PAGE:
They often say that grateness makes you exceed your small town gym… Fortunately that isnt the case for Entram gym, Tijuana.
As we all fought our second to last round, the bell rang, I stepped out of the mat for a drink of water, I was beat, Pablo asked me to roll with him and I agreed, everyone grabbed their partners but we got distracted. The bell rang and we bumped fists, but I noticed he looked away, among a small croud two guys where wrestling; Fernando Amado and UFC fighter Akbarh Arreola.
It was like seeing two giants collide, Fernando Amado is one of our star jiu-jitsu competitors, at blue belt he is the only fighter that among blues he is a little more on the purple side (and rumor has it that Santa Claus might leave a purple belt under his tree this year). This gold thirsty Dragon will visit your small town roll with the best jujiteiros and collect all your gold medal’s, just for the fun of it. His technique is becoming flawless, more agile and He brings to the table a new modern jiu-jitsu which is complementing Raul Arvizu’s students technique.
To us its been rewarding to see him grow so much over the past two years, I remember him as an average good blue belt when I first stepped on Entram’s tatami, since them He cleaned up his diet, got professional’s advice and guidance and worked in the mat like there was no tomorrow, holidays, days off, summers and winters; Drill, drill, drill. Theres no other way to the top. Because of that to the rest of us, he is the main example that hard work pays off (And gets you gold).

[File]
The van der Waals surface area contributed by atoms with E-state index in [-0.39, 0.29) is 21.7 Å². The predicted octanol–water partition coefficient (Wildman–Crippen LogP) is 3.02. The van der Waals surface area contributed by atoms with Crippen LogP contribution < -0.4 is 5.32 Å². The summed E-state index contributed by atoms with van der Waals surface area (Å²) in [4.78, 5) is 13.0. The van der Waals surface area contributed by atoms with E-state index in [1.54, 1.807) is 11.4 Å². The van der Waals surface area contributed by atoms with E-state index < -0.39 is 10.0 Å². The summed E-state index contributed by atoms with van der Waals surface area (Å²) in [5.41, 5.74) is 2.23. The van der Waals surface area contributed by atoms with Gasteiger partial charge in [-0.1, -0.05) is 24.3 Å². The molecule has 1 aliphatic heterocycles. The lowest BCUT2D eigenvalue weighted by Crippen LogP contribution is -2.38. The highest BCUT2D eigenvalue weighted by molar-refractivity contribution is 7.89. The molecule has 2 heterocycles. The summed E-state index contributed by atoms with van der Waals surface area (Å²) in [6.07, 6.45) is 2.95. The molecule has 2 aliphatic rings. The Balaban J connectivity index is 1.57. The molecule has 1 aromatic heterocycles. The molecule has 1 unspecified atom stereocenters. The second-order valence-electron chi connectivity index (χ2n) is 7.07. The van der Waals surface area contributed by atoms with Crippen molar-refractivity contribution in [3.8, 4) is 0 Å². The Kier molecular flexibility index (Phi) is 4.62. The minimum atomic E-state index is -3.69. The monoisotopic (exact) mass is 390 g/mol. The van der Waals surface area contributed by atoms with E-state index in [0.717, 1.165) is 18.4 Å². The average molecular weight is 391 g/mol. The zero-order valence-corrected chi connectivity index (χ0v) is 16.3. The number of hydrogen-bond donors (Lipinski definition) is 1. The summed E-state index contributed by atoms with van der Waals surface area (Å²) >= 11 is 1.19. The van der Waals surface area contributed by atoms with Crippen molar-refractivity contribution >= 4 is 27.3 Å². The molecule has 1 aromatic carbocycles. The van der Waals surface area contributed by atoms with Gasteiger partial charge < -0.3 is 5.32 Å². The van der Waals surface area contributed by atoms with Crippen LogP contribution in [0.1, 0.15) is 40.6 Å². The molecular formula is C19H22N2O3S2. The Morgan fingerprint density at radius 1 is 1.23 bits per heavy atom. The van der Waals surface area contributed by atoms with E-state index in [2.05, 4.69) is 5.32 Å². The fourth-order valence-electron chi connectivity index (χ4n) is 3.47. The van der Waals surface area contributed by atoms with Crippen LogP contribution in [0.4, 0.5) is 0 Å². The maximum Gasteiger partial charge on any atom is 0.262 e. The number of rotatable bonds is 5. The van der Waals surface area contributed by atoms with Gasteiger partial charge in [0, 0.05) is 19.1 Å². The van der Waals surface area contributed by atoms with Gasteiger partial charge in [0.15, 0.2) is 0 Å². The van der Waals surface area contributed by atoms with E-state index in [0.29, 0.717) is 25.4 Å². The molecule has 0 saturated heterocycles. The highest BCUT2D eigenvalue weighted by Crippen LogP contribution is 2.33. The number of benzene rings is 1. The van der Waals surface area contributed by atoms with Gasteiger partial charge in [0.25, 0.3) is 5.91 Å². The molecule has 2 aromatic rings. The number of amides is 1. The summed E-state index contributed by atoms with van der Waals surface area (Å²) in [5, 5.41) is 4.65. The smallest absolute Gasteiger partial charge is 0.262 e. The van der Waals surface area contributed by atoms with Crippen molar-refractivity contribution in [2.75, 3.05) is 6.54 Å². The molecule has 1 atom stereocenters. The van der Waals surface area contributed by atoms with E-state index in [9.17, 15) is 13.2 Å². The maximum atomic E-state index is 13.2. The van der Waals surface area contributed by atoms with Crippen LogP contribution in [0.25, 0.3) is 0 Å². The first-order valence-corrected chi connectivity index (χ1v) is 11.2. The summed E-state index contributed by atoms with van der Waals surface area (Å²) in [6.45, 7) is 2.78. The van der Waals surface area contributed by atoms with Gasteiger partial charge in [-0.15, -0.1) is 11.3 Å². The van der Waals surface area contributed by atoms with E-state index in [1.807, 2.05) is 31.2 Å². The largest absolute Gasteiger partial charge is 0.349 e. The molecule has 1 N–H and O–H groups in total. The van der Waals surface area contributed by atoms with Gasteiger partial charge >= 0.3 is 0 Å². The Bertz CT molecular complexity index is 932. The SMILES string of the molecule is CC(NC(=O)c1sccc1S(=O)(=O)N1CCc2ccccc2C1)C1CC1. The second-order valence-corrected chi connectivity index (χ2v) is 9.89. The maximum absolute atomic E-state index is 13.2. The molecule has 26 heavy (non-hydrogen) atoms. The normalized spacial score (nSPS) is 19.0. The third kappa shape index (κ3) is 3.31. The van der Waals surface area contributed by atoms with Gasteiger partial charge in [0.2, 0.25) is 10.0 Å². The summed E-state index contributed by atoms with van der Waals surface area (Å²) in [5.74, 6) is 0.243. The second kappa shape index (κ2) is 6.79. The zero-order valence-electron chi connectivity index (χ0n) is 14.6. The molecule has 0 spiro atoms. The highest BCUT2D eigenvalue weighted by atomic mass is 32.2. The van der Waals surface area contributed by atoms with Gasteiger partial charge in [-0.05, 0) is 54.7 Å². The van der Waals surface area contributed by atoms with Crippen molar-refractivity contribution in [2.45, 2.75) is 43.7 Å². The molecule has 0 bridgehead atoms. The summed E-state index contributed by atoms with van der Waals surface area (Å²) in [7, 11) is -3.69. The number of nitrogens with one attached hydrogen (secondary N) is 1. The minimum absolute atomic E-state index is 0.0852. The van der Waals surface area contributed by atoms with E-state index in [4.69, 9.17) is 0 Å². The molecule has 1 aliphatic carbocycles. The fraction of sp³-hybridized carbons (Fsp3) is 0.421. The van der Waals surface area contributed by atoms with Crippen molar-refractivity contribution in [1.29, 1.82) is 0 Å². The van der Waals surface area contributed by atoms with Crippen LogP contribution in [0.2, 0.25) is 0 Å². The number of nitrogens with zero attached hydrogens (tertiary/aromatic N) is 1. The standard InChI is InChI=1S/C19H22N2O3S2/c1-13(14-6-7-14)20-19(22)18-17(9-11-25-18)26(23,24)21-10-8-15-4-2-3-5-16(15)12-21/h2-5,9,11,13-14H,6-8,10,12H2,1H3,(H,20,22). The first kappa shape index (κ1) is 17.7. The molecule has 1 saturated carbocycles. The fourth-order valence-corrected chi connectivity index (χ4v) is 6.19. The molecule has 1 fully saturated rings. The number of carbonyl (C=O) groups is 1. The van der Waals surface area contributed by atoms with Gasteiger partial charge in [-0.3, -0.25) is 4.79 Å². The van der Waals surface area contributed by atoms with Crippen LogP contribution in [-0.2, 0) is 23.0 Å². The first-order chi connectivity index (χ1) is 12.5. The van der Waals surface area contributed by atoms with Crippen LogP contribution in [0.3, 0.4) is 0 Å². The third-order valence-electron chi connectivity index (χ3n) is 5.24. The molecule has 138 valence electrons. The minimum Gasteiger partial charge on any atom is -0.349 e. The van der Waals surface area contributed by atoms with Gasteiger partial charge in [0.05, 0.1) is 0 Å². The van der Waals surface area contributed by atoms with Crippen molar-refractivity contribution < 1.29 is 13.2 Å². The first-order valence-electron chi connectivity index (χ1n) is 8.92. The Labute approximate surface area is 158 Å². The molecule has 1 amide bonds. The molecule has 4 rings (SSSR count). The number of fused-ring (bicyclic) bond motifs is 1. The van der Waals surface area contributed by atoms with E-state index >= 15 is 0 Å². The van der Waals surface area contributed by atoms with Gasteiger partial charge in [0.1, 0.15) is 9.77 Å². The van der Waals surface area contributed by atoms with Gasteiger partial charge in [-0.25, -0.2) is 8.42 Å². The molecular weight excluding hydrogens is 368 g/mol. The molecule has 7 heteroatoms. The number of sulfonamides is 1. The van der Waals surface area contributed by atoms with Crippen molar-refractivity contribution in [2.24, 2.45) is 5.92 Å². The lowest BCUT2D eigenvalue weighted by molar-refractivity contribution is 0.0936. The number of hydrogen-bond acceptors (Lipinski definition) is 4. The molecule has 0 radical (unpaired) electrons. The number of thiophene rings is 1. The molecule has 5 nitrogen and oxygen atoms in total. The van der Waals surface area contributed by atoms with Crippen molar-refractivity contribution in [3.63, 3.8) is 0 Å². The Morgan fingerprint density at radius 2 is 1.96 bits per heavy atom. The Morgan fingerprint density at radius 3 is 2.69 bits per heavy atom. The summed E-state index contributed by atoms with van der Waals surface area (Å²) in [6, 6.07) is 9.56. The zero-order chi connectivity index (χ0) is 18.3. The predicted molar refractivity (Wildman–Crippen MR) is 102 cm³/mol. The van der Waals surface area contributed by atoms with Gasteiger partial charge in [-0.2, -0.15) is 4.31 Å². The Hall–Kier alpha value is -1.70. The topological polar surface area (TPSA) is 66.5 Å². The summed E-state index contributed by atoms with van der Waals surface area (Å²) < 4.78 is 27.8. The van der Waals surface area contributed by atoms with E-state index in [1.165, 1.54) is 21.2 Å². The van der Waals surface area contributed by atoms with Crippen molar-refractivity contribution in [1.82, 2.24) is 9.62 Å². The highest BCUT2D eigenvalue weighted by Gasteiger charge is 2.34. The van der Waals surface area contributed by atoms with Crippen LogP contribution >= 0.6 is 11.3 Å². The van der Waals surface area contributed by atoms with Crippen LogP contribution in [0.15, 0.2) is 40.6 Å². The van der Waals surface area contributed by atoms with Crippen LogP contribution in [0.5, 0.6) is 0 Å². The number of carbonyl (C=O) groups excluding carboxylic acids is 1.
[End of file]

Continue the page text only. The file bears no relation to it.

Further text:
As far as for Akbarh Arreola (UFC fighter) I don’t really think he really needs much introduction, He’s a great hard-working fighter, and its awesome to see such big UFC figures come back to their roots to train with our now growing champs. So you’ll see big UFC names like Akbar and Masio Fullen among many others, being put to the test by Fernando’s jiu-jitsu.
Any day, any time, Gi or noGi, we’ve been watching Fernando teach these big names in the UFC a thing or two about true jiu-jitsu technique and give them a run for their money.
For the rest of us is quite a spectacle, we see them polish their technique, Fernando pull’s out the big guns like he was 2 minutes away from standing on a podium, and they both gave it their all; It always impresses me to see how confident Fernando’s floor game is and its taught me that it’s a big part of the transition from white to blue.
White belt years are all about passing guard; You transition from your first months on survival mode to guard passer and you work from there up. As you approach your blue belt years it’s all about the floor, berimbolos, spider guard, the works. So sitting down to watch him roll for a round with a pro is always an event.
And believe us, He will teach you a thing or two.